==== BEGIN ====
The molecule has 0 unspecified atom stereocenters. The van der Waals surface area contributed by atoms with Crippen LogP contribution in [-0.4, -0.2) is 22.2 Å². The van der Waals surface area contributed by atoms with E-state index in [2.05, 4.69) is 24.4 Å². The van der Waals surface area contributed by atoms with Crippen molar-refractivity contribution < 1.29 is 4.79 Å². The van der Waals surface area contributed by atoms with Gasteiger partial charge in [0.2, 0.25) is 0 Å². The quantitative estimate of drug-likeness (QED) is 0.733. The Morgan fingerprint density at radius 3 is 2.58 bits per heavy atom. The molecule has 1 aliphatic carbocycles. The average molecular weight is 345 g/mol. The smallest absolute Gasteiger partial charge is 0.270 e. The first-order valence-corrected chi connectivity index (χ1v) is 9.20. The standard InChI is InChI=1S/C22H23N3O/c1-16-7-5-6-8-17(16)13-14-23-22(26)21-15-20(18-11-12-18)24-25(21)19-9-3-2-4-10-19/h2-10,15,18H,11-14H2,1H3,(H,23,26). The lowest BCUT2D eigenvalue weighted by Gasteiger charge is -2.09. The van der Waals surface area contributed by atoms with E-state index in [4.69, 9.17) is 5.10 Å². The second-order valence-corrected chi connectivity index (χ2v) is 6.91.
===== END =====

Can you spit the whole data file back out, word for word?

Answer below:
The molecule has 0 unspecified atom stereocenters. The van der Waals surface area contributed by atoms with Crippen LogP contribution in [-0.4, -0.2) is 22.2 Å². The van der Waals surface area contributed by atoms with E-state index in [2.05, 4.69) is 24.4 Å². The van der Waals surface area contributed by atoms with Crippen molar-refractivity contribution < 1.29 is 4.79 Å². The van der Waals surface area contributed by atoms with Gasteiger partial charge in [0.2, 0.25) is 0 Å². The quantitative estimate of drug-likeness (QED) is 0.733. The Morgan fingerprint density at radius 3 is 2.58 bits per heavy atom. The molecule has 1 aliphatic carbocycles. The average molecular weight is 345 g/mol. The smallest absolute Gasteiger partial charge is 0.270 e. The first-order valence-corrected chi connectivity index (χ1v) is 9.20. The standard InChI is InChI=1S/C22H23N3O/c1-16-7-5-6-8-17(16)13-14-23-22(26)21-15-20(18-11-12-18)24-25(21)19-9-3-2-4-10-19/h2-10,15,18H,11-14H2,1H3,(H,23,26). The lowest BCUT2D eigenvalue weighted by Gasteiger charge is -2.09. The van der Waals surface area contributed by atoms with E-state index in [4.69, 9.17) is 5.10 Å². The second-order valence-corrected chi connectivity index (χ2v) is 6.91.